:-)

    Cheers,
    John

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  4. How interesting and surprising that it takes so much time to grow vanilla beans before cultivating them. I won't feel so bad spending the extra when I buy my premium vanilla extract. Thanks.
    Karen

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  5. Such an interesting post. The taste of a good vanilla is so evident in a good cake...can't wait to try this recipe!! Hope you have a wonderful weekend ~

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  6. Thanks! And yes, the cake is incredibly good!

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  7. Man.....I was just educated about something I knew nothing about! Thanks and vanilla is always my fav and that recipe sounds wonderful.....

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    1. Hi Sherry, I'm so glad you posted a comment. I have always loved vanilla, but until I started researching this post, I didn't know much about it either. It was interesting to learn how labor intensive it is to grow! N.G.

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  8. Thank you very much for these valuable information. Fresh vanilla is a little bit rare to find in Egypt. However, we mostly rely on powdered vanilla in baking. Like you blog. Thanks again.

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    1. Hi, thank you for stopping by! I had no idea. I imagine that the climate in Egypt is not a natural place for vanilla, but it is interesting that there are not greenhouses that grow it there. N.G.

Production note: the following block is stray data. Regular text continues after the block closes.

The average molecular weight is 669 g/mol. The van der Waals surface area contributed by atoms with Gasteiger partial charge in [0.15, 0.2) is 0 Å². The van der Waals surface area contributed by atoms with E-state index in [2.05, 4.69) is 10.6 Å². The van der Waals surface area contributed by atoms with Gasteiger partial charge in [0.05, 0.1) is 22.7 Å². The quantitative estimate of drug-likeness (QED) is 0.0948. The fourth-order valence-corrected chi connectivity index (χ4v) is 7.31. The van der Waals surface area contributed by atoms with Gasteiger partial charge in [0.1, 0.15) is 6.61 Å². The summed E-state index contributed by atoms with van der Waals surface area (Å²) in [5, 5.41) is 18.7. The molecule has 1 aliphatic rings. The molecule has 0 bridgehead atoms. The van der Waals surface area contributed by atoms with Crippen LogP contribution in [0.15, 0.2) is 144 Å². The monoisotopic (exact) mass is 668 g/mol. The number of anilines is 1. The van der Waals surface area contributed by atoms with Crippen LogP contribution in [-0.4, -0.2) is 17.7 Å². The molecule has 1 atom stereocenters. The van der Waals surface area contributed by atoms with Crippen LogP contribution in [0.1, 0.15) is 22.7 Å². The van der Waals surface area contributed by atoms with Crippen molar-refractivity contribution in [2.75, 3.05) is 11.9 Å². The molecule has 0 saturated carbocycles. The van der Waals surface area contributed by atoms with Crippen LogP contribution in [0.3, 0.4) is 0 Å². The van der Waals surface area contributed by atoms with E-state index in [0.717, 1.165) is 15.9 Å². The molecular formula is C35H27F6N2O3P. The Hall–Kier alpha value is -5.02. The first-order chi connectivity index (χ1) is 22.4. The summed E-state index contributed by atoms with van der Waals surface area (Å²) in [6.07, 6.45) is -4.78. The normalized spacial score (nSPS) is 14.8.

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  9. As I previously mentioned, fresh vanilla is a little bit rare to find in Egypt. However, when I was in Japan, I found the fresh vanilla beans. The single one costs around 15 $!!!.

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    Replies
    1. Wow, how interesting, that is high. In the U.S. and on the internet, one can find vanilla beans for around a dollar a bean, and less for large bulk quantities.

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  10. I'm making this cake right now, but I didn't do my homework and I'm confused!

    In the ingredients, 3/4 cup of lemon juice is required. However, the cake recipe calls for only 1/4 cup and then only 2T (1/8 c) for the glaze. What happens to the remaining juice?

    Naturally, I'm happy to use it in cocktails; just curious. :-)

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  11. Ok, I mentioned that I didn't do my homework...I just saw where the 1/2 c of lemon juice goes! All is well with the world (except it's snowing in late March, but whatever!).

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    1. Hi, I'm sorry I didn't see that comment as soon as you posted or I would have e-mailed you back fast! I hope your cake turned out well. I was thinking, the last time I made it, that I might cut back on the lemon juice in the syrup to 1/4 cup. It might have been the Meyer lemon I used, but it was quite tart. Refreshing for Spring and Summer, but a little too tart for a winter cake.